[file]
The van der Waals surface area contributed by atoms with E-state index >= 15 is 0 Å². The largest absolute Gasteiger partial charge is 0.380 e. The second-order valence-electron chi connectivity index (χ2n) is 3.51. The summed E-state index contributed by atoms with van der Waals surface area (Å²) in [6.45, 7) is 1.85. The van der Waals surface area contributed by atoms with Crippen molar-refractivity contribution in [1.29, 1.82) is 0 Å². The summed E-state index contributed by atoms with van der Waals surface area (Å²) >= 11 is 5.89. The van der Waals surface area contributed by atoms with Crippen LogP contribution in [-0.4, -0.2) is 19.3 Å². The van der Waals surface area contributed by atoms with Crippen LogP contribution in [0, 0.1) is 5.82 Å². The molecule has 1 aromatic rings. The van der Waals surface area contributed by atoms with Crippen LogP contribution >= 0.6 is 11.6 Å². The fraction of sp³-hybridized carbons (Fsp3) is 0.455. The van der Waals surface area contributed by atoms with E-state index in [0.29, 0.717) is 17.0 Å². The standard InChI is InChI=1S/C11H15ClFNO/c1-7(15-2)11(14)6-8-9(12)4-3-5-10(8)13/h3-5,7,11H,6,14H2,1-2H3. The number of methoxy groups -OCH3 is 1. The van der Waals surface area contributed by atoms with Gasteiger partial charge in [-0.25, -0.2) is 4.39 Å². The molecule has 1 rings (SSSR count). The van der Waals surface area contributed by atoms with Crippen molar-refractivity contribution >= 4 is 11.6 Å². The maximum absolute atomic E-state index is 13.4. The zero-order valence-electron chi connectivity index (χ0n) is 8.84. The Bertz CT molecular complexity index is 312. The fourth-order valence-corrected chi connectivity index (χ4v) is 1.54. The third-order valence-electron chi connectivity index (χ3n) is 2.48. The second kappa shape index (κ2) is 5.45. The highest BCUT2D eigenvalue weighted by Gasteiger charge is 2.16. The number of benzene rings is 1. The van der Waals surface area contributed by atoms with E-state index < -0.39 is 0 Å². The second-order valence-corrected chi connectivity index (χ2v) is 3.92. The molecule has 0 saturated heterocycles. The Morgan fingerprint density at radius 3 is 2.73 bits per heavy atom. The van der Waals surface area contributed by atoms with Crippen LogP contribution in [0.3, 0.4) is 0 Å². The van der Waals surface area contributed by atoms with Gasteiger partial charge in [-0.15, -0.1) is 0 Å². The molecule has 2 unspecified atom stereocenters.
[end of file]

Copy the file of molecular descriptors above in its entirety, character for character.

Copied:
The van der Waals surface area contributed by atoms with E-state index >= 15 is 0 Å². The largest absolute Gasteiger partial charge is 0.380 e. The second-order valence-electron chi connectivity index (χ2n) is 3.51. The summed E-state index contributed by atoms with van der Waals surface area (Å²) in [6.45, 7) is 1.85. The van der Waals surface area contributed by atoms with Crippen molar-refractivity contribution in [1.29, 1.82) is 0 Å². The summed E-state index contributed by atoms with van der Waals surface area (Å²) >= 11 is 5.89. The van der Waals surface area contributed by atoms with Crippen LogP contribution in [-0.4, -0.2) is 19.3 Å². The van der Waals surface area contributed by atoms with Crippen LogP contribution in [0, 0.1) is 5.82 Å². The molecule has 1 aromatic rings. The van der Waals surface area contributed by atoms with Crippen LogP contribution >= 0.6 is 11.6 Å². The fraction of sp³-hybridized carbons (Fsp3) is 0.455. The van der Waals surface area contributed by atoms with E-state index in [0.29, 0.717) is 17.0 Å². The standard InChI is InChI=1S/C11H15ClFNO/c1-7(15-2)11(14)6-8-9(12)4-3-5-10(8)13/h3-5,7,11H,6,14H2,1-2H3. The number of methoxy groups -OCH3 is 1. The van der Waals surface area contributed by atoms with Gasteiger partial charge in [-0.25, -0.2) is 4.39 Å². The molecule has 1 rings (SSSR count). The van der Waals surface area contributed by atoms with Crippen molar-refractivity contribution >= 4 is 11.6 Å². The maximum absolute atomic E-state index is 13.4. The zero-order valence-electron chi connectivity index (χ0n) is 8.84. The Bertz CT molecular complexity index is 312. The fourth-order valence-corrected chi connectivity index (χ4v) is 1.54. The third-order valence-electron chi connectivity index (χ3n) is 2.48. The second kappa shape index (κ2) is 5.45. The highest BCUT2D eigenvalue weighted by Gasteiger charge is 2.16. The number of benzene rings is 1. The van der Waals surface area contributed by atoms with E-state index < -0.39 is 0 Å². The second-order valence-corrected chi connectivity index (χ2v) is 3.92. The molecule has 0 saturated heterocycles. The Morgan fingerprint density at radius 3 is 2.73 bits per heavy atom. The van der Waals surface area contributed by atoms with Crippen LogP contribution in [0.3, 0.4) is 0 Å². The van der Waals surface area contributed by atoms with Gasteiger partial charge in [-0.15, -0.1) is 0 Å². The molecule has 2 unspecified atom stereocenters.